State law corporation classified as an S corporation: Like the C corporation, an S corporation generally follows all the same formalities, processes and procedures required to operate a state law corporation. Unlike the C corporation, however, the S corporation provides for pass-through taxation, which means that the corporation itself would not be subject to income tax and that the owners of the corporation would pay the income taxes attributable to the corporation’s earnings on their own tax returns. (As a practical matter, an S corporation generally would have to make tax distributions so that the shareholders can pay their income taxes on income that is passed through.) This pass-through taxation can be attractive to founders that want to avoid the double taxation to which C corporations are subject, but it comes at a cost of restrictive ownership rules that may limit the ability to raise capital for the business going forward. For example, the basic requirements for qualifying for and maintaining S corporation status are:

  • the corporation cannot have more than 100 shareholders;
  • the corporation can only issue one class of stock; and
  • the shareholders must be U.S. individuals (or certain trusts and estates).

The corporation cannot bring in investors that are entities, such as partnerships or corporations, which are all common sources for raising capital. Moreover, if the corporation does not abide by the S corporation rules, the corporation’s S Corporation status would terminate causing the company to become treated as a C corporation for tax purposes. S corporations are not eligible for QSBS treatment (discussed above). Accordingly, those founders that anticipate difficulty in meeting the above requirements should consider other structuring options from the outset.

Forming an LLC classified as a C corporation or an S corporation: An LLC generally provides the same limited liability protections as a corporation but with greater ease of formation and less operational formalities. Additionally, an LLC can elect to be treated as a C corporation or an S corporation (if it qualifies as an S corporation) for income tax purposes. This allows a new business to benefit from the ease and flexibility of forming an LLC, while being able to elect into C corporation or S corporation treatment for income tax purposes. These aspects may make the LLC classified as either type of corporation for income tax purposes an attractive option. However, founders must also consider the business’s ability to raise capital and whether an LLC is an attractive investment vehicle for their target investors.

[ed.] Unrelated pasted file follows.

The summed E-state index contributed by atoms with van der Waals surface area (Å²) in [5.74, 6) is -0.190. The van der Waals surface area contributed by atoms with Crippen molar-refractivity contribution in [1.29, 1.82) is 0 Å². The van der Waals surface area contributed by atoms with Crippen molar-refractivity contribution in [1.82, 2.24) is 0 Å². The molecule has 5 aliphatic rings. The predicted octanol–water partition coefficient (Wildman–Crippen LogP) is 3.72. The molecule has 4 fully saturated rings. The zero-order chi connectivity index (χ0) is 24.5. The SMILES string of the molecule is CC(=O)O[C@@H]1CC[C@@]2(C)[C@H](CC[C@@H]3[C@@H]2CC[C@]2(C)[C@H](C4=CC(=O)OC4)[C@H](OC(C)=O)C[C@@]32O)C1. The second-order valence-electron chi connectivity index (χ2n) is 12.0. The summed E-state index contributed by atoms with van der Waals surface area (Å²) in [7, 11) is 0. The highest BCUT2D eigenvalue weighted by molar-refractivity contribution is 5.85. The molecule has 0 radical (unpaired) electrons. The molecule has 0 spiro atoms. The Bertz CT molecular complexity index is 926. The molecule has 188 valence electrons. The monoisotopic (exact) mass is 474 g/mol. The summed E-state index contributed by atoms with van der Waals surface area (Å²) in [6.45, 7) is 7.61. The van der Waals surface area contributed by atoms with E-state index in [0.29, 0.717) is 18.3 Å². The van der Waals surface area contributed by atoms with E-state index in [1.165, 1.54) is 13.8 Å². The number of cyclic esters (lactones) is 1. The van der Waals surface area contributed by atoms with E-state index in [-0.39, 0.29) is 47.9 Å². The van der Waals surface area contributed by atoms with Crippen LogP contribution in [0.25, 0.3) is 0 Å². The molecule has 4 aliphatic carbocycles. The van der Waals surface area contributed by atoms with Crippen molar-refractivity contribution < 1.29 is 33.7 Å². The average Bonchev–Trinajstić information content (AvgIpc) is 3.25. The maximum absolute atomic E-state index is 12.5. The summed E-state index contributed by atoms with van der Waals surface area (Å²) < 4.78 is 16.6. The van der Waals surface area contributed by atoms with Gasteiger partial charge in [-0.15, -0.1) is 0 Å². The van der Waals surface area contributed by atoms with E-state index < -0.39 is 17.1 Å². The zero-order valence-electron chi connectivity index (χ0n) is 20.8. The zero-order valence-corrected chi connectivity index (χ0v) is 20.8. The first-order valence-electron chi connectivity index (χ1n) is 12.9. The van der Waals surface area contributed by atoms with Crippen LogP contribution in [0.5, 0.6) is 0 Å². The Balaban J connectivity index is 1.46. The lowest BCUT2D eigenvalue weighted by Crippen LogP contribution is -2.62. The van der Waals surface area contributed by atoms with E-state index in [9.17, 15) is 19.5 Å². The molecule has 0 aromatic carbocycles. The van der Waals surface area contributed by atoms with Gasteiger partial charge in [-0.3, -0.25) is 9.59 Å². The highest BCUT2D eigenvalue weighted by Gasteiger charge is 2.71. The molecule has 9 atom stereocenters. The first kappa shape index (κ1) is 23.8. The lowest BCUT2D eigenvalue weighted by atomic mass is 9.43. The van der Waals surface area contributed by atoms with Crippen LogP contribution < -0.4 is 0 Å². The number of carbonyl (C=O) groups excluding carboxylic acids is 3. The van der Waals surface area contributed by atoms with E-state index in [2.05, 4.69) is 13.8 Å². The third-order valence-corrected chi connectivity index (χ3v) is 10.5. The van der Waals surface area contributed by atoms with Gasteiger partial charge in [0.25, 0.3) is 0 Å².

Forming an LLC classified as a Sole Proprietorship or Partnership: If founders will not be looking to immediately raise capital, the LLC classified as a sole proprietorship or partnership may be the most flexible option of all. For income tax purposes, an LLC is treated by default as a sole proprietorship if it has only one member or as a partnership if it has two or more members (in either case, so long as an election to be classified as a C corporation or an S corporation, as discussed above, is not made). The sole proprietorship and partnership income tax treatment provide for pass-through taxation so that the members of the LLC would pay the income taxes attributable to the LLC’s earnings on their own tax returns. And, the founders can choose to incorporate the LLC or change its tax classification at a later date (via a “check-the-box” election) depending on the preferences and expectations of prospective investors. With a later incorporation or check-the-box election, however, the founders will have to consider whether it can be accomplished on a tax-free basis. A later incorporation delays the start of the 5-year holding period and may make QSBS treatment unavailable if the gross assets exceed $50 million at the time the LLC becomes a C corporation.